This Hat Blogs: Trump gets Trumped, but what are the environmental implications of a Biden presidency?

It is interesting that the definition for reality TV can be equally applied to American politics. I think “Television programmes in which ordinary people are continuously filmed, designed to be entertaining rather than informative” is quite a good description of what we have seen in the last few weeks, though I may not have used the word “ordinary” to describe either of the presidential candidates.

The election was continuously covered on the tele (no thanks to Nevada), it was entertaining and it definitely wasn’t informative. However, it is easy to forget that such a farce carries with it massive implications for our future. For the first of what will be frequent ThisHat blogs, we wanted to dive in on the environmental impacts of a Biden Presidency which has been touted as including the most ambitious climate change program of any mainstream US presidential candidate yet. 

Some context: Trump comes into office in 2016 and immediately blasts everything Obama had done environmentally. “We are going to turn everything around … and quickly, very quickly” he says. He begins the process of withdrawing the US from the Paris Agreement (signed only in 2015), and replaces Obama’s Clean Power Plan, he also weakens fuel economy standards for cars. These are all highly significant (and detrimental) decisions; the Paris Agreement signified a global attempt to reduce carbon emissions, the clean power plan put America in a position to start prioritizing renewable energy sources (it abolishment was tailored to please the fossil fuel industry) and economy standards for cars represented the single most important effort for reining in the largest driven of US emissions. These changes, along with some others, resulted in the reversal of three consecutive years of declining US carbon emissions. Trump didn’t care for climate change, to paraphrase one of his tweets, it was all a ploy by the Chinese to make US manufacturing non-competitive anyways.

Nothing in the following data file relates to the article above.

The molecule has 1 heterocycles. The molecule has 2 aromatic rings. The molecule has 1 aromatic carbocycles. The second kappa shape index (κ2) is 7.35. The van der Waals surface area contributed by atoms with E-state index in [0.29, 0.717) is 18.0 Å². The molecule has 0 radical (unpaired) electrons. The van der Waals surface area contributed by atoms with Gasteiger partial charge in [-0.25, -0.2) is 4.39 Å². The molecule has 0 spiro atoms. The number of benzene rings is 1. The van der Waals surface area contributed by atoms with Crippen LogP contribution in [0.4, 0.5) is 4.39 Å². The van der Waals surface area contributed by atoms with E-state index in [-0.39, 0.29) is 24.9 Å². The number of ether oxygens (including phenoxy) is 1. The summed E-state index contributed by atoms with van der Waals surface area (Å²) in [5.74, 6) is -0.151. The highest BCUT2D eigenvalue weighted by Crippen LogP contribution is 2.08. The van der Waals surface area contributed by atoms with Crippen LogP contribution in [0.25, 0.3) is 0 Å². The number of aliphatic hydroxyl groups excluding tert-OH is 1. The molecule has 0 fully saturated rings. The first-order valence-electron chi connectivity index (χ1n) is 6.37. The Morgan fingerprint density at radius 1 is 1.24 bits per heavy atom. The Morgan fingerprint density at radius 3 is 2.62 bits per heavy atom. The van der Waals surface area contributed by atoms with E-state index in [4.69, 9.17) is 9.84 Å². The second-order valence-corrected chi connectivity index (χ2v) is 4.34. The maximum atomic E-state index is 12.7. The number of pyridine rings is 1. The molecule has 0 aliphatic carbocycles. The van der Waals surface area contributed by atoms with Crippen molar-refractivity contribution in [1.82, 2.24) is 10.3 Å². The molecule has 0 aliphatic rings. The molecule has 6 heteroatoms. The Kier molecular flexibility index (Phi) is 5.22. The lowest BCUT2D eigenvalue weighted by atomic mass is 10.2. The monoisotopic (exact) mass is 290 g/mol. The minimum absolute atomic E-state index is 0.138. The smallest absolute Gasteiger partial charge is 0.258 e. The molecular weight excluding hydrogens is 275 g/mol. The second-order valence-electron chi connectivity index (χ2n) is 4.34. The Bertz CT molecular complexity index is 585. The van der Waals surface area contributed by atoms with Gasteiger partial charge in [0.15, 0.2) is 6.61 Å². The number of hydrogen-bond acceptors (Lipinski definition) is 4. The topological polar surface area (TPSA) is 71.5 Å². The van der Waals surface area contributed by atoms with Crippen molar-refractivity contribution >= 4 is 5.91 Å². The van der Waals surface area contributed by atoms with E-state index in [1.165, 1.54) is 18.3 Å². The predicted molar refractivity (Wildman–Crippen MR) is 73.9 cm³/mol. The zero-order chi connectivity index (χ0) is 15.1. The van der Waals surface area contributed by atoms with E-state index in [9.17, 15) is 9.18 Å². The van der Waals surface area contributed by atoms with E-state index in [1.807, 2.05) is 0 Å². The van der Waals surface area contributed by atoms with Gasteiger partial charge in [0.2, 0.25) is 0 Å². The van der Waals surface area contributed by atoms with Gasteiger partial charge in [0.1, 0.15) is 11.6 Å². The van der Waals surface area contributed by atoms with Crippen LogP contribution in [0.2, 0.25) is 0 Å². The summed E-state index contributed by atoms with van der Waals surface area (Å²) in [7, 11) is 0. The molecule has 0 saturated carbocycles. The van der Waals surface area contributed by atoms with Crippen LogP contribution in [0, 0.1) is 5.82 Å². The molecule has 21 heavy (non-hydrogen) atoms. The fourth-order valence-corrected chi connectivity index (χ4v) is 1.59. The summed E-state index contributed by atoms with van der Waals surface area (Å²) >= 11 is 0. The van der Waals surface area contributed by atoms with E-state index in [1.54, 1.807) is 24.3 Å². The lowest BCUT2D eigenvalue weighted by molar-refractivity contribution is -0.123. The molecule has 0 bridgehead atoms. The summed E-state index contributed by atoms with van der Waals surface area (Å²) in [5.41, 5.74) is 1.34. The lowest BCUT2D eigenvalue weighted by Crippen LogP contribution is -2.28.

Fast forward to the present day and Biden, very much in opposition to old Donald, has made various groundbreaking pledges relating to Climate Change and a Green New Deal. He’s already said America will rejoin the Paris Agreement, and plans to spend $2 trillion over the next four years to make the country more energy efficient. These investments seem targeted towards a multitude of things: biofuels, airline emissions, carbon capturing, building restrictions and other seemingly technical enterprises. By 2035, he claims, American production will be carbon free and by 2050 the country will be carbon neutral. These are big promises, but we should be pragmatic about the situation. Biden has a lot of great ideas but there is little promise of how they are going to be implemented. History tells us that there is an unpredictability to presidencies that we have to be wary of. 

Can we say Bi-den to global warming as America seemingly re-opens its arms to sustainability? It is tough to say.